Chris Joyner - The Three Death Sentences of Clarence Henderson Virtual Event

Chris Joyner - The Three Death Sentences of Clarence Henderson Virtual Event

Thursday, Feb 24, 2022 7:00 PM

A Cappella Books on Zoom

"Atlanta Journal-Constitution investigative reporter Joyner debuts with a searing look at an unsolved murder case… Joyner provides just the right level of detail in this stranger-than-fiction narrative, in which endemic racism almost resulted in the execution of an innocent man."-- Publishers Weekly, *starred* review

The Jimmy Carter Presidential Library, the Gate City Bar Association and A Cappella Books welcome author Chris Joyner for a virtual discussion of his new book, “The Three Death Sentences of Clarence Henderson.” Joyner will appear in conversation with former AJC editor and reporter Ken Foskett and community activist Cheryl Turner.

This event is free and open to the public. Copies of the book are available for purchase via the link below.

About the Book

“The Three Death Sentences of Clarence Henderson” is the story of Clarence Henderson, a wrongfully accused Black sharecropper who was sentenced to die three different times for a murder he didn’t commit, and the prosecution desperate to pin the crime on him despite scant evidence. His first trial lasted only a day and featured a lackluster public defense. The book also tells the story of Homer Chase, a former World War II paratrooper and New England radical who was sent to the South by the Communist Party to recruit African Americans to the cause while offering them a chance at increased freedom. And it’s the story of Thurgood Marshall’s NAACP and their battle against not only entrenched racism but a Communist Party—despite facing nearly as much prejudice as those they were trying to help—intent on winning the hearts and minds of Black voters. The bitter battle between the two groups played out as the sides sparred over who would take the lead on Henderson’s defense, a period in which he spent years in prison away from a daughter he had never seen. 

Through it all, “The Three Death Sentences of Clarence Henderson” is a portrait of a community, and a country, at a crossroads, trying to choose between the path it knows is right and the path of least resistance. The case pitted powerful forces—often those steering legal and journalistic institutions—attempting to use racism and Red-Scare tactics against a populace that by and large believed the case against Henderson was suspect at best. But ultimately, it’s a hopeful story about how even when things look dark, some small measure of justice can be achieved against all the odds, and actual progress is possible. It’s the rare book that is a timely read, yet still manages to shed an informative light on America’s past and future, as well as its present.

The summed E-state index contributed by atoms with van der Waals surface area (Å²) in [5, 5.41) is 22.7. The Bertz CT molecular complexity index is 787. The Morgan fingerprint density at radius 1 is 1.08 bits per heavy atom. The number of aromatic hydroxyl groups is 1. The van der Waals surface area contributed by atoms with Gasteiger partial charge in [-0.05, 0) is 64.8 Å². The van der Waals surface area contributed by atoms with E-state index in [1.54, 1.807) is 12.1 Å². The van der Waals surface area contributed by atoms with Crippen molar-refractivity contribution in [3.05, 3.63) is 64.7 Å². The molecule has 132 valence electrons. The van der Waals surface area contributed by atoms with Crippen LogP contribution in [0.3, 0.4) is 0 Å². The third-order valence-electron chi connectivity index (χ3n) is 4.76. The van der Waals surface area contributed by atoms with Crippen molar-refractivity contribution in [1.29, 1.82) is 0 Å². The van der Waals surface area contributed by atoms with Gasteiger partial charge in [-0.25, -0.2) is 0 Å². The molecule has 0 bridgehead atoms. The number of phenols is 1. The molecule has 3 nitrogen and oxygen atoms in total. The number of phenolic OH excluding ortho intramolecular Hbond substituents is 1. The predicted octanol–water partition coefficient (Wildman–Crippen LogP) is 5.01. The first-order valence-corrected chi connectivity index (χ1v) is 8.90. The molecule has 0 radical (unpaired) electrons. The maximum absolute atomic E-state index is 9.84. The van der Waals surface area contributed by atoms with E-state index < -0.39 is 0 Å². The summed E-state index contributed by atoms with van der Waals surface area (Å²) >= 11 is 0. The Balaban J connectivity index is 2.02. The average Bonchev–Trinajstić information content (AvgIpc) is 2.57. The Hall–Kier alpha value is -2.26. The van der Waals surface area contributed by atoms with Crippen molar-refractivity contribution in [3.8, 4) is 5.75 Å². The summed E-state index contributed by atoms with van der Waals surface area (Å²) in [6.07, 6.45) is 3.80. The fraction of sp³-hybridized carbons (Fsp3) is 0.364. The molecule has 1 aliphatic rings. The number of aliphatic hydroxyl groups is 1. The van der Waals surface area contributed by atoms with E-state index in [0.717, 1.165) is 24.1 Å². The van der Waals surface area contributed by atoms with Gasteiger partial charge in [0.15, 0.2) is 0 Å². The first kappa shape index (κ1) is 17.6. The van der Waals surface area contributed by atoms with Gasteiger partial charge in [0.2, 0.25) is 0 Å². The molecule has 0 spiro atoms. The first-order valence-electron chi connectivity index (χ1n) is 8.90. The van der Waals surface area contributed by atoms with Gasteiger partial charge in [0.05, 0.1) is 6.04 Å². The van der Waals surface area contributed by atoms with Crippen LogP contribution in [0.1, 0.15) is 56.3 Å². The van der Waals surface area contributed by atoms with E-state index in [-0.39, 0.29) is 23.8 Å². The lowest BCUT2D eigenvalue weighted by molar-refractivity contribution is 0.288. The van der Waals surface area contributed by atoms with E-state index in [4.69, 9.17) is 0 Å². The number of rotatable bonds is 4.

About the Author

Chris Joyner is an investigative reporter with the Atlanta Journal-Constitution with more than two decades of experience in journalism, ranging from community newspapers to national and international news and wire services. He reported from the scene of Hurricane Katrina in 2005 and the Deepwater Horizon oil spill of 2010. As an investigative reporter, he focuses on uncovering hidden communities and has written about street gangs and life inside a supermax prison, the hidden world of government lobbying, and a white-collar criminal network built around a drug testing lab. He lives in Atlanta.

About the Conversation Partners

Ken Foskett is the author of 'Judging Thomas: The Life and Times of Clarence Thomas' and a retired reporter and editor from The Atlanta Journal-Constitution, where he worked for more than 32 years. He chairs the board of directors for the Atlanta Press Club and is vice president of the Georgia First Amendment Foundation.

Cheryl Turner is a native of Atlanta and has been involved in community service throughout her career.         

She previously worked as marketing counsel at The Coca-Cola Company and is most proud of her work on programs that helped deliver more than $1 million dollars in scholarships to diverse communities.   

An active member of the Gate City Bar Association, Georgia’s oldest African-American bar association, Cheryl served as president in 2016 and founded the Gate City Bar Summer Associate Program, which has provided summer legal experiences to more than 40 law students and more than $100,000 in scholarships since its inception.   

An active alumna of Emory College and Emory Law School, Cheryl has served on numerous university boards, as well as spearheaded the endowment of the Dr. Rudolph Byrd Memorial Scholarship benefitting Emory college students.